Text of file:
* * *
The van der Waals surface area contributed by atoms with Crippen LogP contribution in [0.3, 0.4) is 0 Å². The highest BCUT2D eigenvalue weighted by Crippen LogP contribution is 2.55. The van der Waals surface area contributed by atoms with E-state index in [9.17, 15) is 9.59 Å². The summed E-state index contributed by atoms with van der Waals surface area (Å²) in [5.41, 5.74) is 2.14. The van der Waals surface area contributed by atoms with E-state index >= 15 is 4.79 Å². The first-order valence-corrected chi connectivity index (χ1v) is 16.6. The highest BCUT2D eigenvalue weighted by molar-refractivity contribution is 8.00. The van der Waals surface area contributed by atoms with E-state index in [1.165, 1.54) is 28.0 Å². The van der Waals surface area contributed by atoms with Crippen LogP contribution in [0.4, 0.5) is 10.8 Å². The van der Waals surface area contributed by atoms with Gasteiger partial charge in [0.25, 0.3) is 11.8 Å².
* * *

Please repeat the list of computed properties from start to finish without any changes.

The van der Waals surface area contributed by atoms with Crippen LogP contribution in [0.3, 0.4) is 0 Å². The highest BCUT2D eigenvalue weighted by Crippen LogP contribution is 2.55. The van der Waals surface area contributed by atoms with E-state index in [9.17, 15) is 9.59 Å². The summed E-state index contributed by atoms with van der Waals surface area (Å²) in [5.41, 5.74) is 2.14. The van der Waals surface area contributed by atoms with E-state index >= 15 is 4.79 Å². The first-order valence-corrected chi connectivity index (χ1v) is 16.6. The highest BCUT2D eigenvalue weighted by molar-refractivity contribution is 8.00. The van der Waals surface area contributed by atoms with E-state index in [1.165, 1.54) is 28.0 Å². The van der Waals surface area contributed by atoms with Crippen LogP contribution in [0.4, 0.5) is 10.8 Å². The van der Waals surface area contributed by atoms with Gasteiger partial charge in [0.25, 0.3) is 11.8 Å².